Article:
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new-devised discipline, as that he thought all churches and congregations for governments ecclesiastical, were to be measured and squared by the practice of Geneva. Therefore, when he returned home, he took many exceptions against the established government of the church of England, and the observation of its rites and cereinonies, and the administration of its holy sacrainents; and buzzed these conceits into the heads of divines, young preachers, and scholars of the university of Cainbridge, and drew after him a great number of disciples and fola lowers. Cartwright afterwards disturbs the state of the university; is recommended to be quiet, but to no pur. pose; is at last expelled, after having refused to assist at a conference which Archbishop Whitgift offered him. Cartwright afterwards published, in 1591, a book of new discipline, for which he was proceeded against in the Star Chamber.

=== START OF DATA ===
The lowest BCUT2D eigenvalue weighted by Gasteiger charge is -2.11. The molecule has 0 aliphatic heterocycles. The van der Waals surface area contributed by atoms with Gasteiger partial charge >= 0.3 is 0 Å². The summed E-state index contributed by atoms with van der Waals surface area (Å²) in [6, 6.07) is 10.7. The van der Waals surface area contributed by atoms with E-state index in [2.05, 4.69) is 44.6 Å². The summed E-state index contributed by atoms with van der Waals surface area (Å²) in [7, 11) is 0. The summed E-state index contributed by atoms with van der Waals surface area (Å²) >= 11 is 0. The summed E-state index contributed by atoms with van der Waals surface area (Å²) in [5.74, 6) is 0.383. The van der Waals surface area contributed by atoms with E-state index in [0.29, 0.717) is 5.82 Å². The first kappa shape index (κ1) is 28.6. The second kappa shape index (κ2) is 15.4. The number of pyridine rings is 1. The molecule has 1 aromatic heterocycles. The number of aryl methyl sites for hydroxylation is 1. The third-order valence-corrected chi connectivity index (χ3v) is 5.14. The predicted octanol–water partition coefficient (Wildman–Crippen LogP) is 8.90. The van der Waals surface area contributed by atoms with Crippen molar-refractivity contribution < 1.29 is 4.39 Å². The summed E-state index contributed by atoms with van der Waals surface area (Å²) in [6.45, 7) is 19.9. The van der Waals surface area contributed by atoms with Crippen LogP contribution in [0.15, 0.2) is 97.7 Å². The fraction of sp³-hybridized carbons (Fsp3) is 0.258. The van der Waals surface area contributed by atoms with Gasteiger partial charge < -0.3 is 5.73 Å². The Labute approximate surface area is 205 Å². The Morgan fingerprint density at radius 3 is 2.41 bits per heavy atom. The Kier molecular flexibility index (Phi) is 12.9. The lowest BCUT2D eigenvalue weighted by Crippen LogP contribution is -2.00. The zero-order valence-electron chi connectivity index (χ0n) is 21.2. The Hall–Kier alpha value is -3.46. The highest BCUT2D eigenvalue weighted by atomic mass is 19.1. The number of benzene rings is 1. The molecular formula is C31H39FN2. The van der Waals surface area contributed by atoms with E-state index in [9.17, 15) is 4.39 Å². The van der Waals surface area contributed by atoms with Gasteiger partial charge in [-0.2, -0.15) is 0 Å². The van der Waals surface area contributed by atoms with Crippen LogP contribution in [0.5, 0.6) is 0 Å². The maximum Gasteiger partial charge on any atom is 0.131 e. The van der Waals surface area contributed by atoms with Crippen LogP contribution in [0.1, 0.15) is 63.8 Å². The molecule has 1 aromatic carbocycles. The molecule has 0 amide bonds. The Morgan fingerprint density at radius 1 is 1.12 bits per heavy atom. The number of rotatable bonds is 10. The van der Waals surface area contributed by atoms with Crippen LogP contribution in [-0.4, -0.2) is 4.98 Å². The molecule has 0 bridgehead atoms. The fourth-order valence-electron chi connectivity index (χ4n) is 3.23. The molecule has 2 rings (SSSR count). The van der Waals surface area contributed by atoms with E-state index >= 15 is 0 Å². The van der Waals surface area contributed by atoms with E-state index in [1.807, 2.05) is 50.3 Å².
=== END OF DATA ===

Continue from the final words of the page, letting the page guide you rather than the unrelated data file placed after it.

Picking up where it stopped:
ARCHBISHOP WHITGIFT. THE mention of this great prelate, whom queen Eliza-, beth used to call her little black husband, gives us an occasion to quote what the judicious and temperate Hooker says of him, which is alone sufficient to wipe off all the foul aspersions cast upon his name by the Puritans.

“ He always governed," says Hooker, "with that moderation which useth by patience to suppress boldness, and to make them conquer

that suffer."

LORD BURLEIGH. THIS great statesman was very much pressed by some of the disaffected divines in his time, who waited on him in a body, to make some alterations in the articles and liturgy. He desired them to go into the next room themselves, and bring him in their unanimous opinion upon some disputed points. They returned, however, without being able to agree. "Why, gentlemen,” said he," how can you expect that I should alter any point in dispute, when you who must be more competent, from your situation, to judge than I can, possibly be, cannot agree yourselves in what manner you would have me alter it."

With respect to the education of children he used to say: so that the unthrifty looseness of youth in this age